Lebanon’s Bank Audi mulls sale of Egyptian unit with right offer – CFO

Lebanon’s Bank Audi is studying the sale of its Egyptian unit after receiving interest from lenders, its chief financial officer told Reuters in an interview late on Monday.

The move indicates a possible strategy rethink by Bank Audi as Lebanon grapples with an ongoing financial crisis.

“For us, we would not have considered thinking of it if the situation was different in Lebanon. We have our own ambition and expansion plan in Egypt,” Tamer Ghazaleh

Egypt’s central bank denied in a statement on Monday receiving a request from Lebanon’s Bank Audi to sell its Egyptian unit.

Bank Audi is also proceeding with an equity increase as it will call for a shareholder meeting by the second week of February for a vote, Tamer Ghazaleh said, expressing confidence in securing shareholder support.

The equity raising step came as Lebanon’s central bank has instructed all Lebanese banks to implement to help weather the crisis, the country’s worst in decades.

In November, Lebanon’s central bank instructed banks to raise their Common Equity Tier 1 capital, a key measure of financial strength, by 10 percent through cash injections by the end of the year and a further 10 percent by June 30 this year.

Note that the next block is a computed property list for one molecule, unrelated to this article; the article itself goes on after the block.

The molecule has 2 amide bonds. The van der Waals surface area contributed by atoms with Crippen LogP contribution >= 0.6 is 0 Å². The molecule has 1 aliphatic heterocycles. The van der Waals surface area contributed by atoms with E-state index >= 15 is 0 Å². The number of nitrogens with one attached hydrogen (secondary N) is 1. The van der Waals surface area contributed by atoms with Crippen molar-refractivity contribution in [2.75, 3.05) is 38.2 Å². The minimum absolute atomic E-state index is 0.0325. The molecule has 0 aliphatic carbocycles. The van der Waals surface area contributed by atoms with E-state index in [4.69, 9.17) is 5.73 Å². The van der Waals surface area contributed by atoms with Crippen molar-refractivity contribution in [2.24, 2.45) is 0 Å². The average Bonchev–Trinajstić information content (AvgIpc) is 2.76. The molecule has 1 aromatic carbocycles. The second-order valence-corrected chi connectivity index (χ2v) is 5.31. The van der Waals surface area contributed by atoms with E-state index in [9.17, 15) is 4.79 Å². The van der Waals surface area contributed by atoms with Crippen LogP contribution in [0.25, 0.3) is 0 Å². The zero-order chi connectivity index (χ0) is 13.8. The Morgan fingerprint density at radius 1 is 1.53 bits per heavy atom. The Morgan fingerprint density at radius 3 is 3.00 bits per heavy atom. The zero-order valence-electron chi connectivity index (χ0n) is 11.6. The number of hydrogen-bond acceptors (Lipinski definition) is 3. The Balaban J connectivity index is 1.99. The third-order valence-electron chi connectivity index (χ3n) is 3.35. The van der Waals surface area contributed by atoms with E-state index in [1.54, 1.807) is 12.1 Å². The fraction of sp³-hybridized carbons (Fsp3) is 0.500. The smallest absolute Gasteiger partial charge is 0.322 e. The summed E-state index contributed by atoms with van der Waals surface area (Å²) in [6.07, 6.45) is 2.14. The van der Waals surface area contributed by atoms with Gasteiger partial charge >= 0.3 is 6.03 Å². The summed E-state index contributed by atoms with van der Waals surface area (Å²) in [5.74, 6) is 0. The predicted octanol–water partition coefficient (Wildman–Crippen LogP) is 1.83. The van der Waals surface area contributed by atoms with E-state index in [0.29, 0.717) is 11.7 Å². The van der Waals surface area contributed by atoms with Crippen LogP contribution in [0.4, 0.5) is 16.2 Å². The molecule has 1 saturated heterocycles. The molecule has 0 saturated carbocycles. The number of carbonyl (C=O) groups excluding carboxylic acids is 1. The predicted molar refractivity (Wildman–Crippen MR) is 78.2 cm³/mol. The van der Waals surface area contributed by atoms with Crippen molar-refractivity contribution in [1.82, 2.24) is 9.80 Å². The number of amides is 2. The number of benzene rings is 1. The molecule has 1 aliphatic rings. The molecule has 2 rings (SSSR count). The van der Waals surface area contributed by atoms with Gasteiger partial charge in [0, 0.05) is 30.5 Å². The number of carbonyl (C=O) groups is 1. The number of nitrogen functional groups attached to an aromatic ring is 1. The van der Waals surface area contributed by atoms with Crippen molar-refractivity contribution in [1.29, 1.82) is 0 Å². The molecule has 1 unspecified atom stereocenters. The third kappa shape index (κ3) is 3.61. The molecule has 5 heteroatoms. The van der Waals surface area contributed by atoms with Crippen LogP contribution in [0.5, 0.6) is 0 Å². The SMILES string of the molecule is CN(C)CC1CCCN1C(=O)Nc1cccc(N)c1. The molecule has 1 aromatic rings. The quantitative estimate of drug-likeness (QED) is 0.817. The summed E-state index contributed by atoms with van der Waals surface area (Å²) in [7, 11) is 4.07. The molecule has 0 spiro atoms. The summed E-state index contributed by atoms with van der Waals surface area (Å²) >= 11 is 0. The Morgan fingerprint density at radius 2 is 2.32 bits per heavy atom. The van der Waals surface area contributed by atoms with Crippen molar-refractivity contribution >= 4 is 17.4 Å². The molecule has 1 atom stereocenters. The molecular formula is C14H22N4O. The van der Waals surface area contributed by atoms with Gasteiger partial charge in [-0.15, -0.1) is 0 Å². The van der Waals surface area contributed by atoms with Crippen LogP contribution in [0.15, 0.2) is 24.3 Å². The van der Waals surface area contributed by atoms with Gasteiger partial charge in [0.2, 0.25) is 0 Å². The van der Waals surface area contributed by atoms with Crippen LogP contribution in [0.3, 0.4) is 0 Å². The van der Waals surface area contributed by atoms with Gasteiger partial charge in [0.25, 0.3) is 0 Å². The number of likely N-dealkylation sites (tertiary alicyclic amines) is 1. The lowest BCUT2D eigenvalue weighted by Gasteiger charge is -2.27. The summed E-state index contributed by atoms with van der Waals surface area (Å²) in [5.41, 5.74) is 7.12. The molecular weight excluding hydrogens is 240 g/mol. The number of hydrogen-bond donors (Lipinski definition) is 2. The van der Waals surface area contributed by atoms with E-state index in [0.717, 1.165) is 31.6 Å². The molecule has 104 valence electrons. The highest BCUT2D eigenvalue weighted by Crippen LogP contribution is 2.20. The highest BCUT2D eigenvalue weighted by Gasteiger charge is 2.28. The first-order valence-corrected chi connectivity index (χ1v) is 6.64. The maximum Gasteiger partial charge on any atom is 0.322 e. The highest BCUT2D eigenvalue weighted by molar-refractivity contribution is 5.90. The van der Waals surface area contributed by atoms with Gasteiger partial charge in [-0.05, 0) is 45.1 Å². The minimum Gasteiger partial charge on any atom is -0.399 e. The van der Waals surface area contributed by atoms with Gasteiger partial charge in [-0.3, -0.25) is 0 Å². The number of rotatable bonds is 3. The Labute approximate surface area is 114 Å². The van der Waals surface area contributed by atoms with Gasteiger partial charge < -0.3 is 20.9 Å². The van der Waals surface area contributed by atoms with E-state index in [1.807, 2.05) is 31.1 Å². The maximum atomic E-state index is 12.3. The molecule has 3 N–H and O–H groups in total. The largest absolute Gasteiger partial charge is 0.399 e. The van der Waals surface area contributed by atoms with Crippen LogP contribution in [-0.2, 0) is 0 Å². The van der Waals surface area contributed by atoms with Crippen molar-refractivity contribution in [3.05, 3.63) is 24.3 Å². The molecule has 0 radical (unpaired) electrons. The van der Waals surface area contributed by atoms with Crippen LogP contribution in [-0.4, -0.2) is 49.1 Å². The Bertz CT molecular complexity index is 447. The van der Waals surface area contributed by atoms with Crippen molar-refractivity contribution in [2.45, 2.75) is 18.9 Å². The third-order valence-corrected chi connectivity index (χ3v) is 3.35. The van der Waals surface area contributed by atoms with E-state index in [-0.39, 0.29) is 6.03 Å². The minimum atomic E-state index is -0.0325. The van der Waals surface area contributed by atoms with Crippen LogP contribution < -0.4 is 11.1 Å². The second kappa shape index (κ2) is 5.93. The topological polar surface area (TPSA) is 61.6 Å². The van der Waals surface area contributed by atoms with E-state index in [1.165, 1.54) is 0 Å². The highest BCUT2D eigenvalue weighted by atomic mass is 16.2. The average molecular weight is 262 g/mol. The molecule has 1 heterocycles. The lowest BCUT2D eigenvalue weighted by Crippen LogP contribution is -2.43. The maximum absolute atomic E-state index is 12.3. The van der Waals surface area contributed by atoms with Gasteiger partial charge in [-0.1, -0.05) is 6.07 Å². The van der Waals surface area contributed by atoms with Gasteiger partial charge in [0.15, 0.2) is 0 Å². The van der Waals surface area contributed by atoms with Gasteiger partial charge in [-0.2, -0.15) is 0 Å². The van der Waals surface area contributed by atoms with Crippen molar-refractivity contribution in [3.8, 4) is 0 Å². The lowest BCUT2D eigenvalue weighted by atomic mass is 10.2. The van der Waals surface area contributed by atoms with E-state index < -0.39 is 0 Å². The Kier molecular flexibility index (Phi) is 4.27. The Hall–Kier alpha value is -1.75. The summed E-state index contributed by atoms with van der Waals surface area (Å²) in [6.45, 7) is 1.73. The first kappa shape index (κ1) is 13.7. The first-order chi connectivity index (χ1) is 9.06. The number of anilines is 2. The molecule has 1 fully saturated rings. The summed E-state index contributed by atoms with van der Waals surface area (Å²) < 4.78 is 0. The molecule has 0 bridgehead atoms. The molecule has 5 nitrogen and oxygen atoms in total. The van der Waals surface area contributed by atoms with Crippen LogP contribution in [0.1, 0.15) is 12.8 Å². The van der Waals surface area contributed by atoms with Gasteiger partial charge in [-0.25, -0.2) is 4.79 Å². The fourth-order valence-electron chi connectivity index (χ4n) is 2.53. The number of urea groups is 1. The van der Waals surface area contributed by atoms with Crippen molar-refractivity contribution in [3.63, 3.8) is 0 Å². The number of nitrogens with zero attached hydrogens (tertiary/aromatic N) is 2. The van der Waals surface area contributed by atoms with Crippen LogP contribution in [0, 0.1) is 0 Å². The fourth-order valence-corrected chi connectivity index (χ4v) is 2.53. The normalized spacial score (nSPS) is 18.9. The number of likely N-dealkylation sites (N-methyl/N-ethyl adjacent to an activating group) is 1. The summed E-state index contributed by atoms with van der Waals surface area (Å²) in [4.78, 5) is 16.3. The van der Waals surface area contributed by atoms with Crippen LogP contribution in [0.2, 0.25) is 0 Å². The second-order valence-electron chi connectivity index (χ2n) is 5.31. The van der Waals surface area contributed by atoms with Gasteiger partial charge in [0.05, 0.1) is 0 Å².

Bank Audi is “doing the equity increase and independently considering discussing with parties selling Bank Audi Egypt at the right price”, Ghazaleh further told Reuters.

“For us, we would not have considered thinking of it if the situation was different in Lebanon. We have our own ambition and expansion plan in Egypt,” he added, referring to a potential selling of Bank Audi Egypt.

When Lebanon’s crisis erupted, Bank Audi has received several calls from investment bankers “trying to support us if we want to sell foreign assets as a way of increasing the capitalisation and liquidity of the Lebanese operation”, Ghazaleh explained.

“The appetite of investors was higher for Egypt. We did not reach any agreement with any party to do a transaction but we are considering this – if we get the right offer,” he added.

Bank Audi Egypt has grown from a three-branch operation acquired by Bank Audi in 2005 to 50 branches to date with total assets of $4.4 billion by the end of September, Ghazaleh said, describing it as “a very profitable operation”.

“For us, we would not have considered thinking of it if the situation was different in Lebanon. We have our own ambition and expansion plan in Egypt,” he added.

If Bank Audi decided to sell, it would still require board and regulatory approval, he said.